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The adoption of Business Process Management (BPM) is increasingly becoming one of the most popular approaches for boosting overall organizational excellence. Built on Oracle's SOA (Service Oriented Architecture) Suite infrastructure, BPM Suite 11g provides enhanced support for application integration services and business events, Web 2.0 and E2.0 style collaborations, and high scalability. It is a full-featured, enterprise-grade BPMS that has sufficient easy-to-use features to make it also suitable for small departmental quick-win projects.
This article by Heidi Buelow, Manoj Das, Manas Deb, Prasen Palvankar and Meera Srinivasan, authors of the book Getting Started with Oracle BPM Suite 11gR1 - A Hands-On Tutorial, gives an overview of strategies and planning steps helpful in starting individual BPM projects and broader BPM initiatives.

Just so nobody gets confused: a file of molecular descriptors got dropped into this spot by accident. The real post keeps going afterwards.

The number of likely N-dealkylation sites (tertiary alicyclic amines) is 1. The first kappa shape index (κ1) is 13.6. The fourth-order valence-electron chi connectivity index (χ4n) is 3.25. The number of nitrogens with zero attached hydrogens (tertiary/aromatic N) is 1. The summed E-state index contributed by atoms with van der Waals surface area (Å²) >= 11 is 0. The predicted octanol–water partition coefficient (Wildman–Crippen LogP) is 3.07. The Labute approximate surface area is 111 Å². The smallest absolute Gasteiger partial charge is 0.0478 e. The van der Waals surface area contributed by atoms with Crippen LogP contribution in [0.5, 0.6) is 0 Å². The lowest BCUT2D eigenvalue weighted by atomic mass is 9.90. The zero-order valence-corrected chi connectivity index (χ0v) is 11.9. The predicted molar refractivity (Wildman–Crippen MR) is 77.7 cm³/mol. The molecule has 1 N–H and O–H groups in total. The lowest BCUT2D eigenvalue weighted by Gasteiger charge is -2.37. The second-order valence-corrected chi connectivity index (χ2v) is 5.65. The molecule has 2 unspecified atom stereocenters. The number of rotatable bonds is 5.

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(For more resources on Oracle, see here.)
BPM yields high business benefits in many dimensions when adopted successfully. Thus it is prudent to be familiar, right from the start, with the essential considerations that lead to a successful BPM adoption, and conversely, the absence of which is likely to lead to failure and frustration. However, before we dive into a discussion on how we should prepare for BPM projects, a couple of clarifications are in order.